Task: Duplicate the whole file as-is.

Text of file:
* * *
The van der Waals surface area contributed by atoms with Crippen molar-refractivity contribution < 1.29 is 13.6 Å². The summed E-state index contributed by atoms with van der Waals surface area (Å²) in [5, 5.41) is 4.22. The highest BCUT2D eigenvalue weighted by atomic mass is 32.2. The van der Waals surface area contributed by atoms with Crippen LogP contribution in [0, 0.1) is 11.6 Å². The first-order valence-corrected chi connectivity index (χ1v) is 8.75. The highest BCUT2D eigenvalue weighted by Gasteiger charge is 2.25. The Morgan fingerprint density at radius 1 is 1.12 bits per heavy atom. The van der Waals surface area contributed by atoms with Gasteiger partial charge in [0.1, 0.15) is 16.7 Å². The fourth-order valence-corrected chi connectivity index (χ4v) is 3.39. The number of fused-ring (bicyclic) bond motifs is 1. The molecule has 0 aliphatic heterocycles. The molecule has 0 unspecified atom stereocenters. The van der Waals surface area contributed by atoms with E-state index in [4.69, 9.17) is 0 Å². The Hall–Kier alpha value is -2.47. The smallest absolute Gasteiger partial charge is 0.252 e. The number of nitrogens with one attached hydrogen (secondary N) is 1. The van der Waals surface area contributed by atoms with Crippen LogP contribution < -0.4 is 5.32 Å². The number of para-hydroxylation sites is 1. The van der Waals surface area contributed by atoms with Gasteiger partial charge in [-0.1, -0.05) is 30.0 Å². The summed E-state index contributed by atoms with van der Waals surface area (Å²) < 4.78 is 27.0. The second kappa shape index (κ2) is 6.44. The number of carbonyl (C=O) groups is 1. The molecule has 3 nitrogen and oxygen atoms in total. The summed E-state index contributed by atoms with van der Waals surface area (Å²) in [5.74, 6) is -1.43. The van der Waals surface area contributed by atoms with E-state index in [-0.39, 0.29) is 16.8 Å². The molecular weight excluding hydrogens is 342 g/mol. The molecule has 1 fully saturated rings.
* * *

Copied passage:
The van der Waals surface area contributed by atoms with Crippen molar-refractivity contribution < 1.29 is 13.6 Å². The summed E-state index contributed by atoms with van der Waals surface area (Å²) in [5, 5.41) is 4.22. The highest BCUT2D eigenvalue weighted by atomic mass is 32.2. The van der Waals surface area contributed by atoms with Crippen LogP contribution in [0, 0.1) is 11.6 Å². The first-order valence-corrected chi connectivity index (χ1v) is 8.75. The highest BCUT2D eigenvalue weighted by Gasteiger charge is 2.25. The Morgan fingerprint density at radius 1 is 1.12 bits per heavy atom. The van der Waals surface area contributed by atoms with Gasteiger partial charge in [0.1, 0.15) is 16.7 Å². The fourth-order valence-corrected chi connectivity index (χ4v) is 3.39. The number of fused-ring (bicyclic) bond motifs is 1. The molecule has 0 aliphatic heterocycles. The molecule has 0 unspecified atom stereocenters. The van der Waals surface area contributed by atoms with E-state index in [4.69, 9.17) is 0 Å². The Hall–Kier alpha value is -2.47. The smallest absolute Gasteiger partial charge is 0.252 e. The number of nitrogens with one attached hydrogen (secondary N) is 1. The van der Waals surface area contributed by atoms with Crippen LogP contribution < -0.4 is 5.32 Å². The number of para-hydroxylation sites is 1. The van der Waals surface area contributed by atoms with Gasteiger partial charge in [-0.1, -0.05) is 30.0 Å². The summed E-state index contributed by atoms with van der Waals surface area (Å²) < 4.78 is 27.0. The second kappa shape index (κ2) is 6.44. The number of carbonyl (C=O) groups is 1. The molecule has 3 nitrogen and oxygen atoms in total. The summed E-state index contributed by atoms with van der Waals surface area (Å²) in [5.74, 6) is -1.43. The van der Waals surface area contributed by atoms with E-state index in [-0.39, 0.29) is 16.8 Å². The molecular weight excluding hydrogens is 342 g/mol. The molecule has 1 fully saturated rings.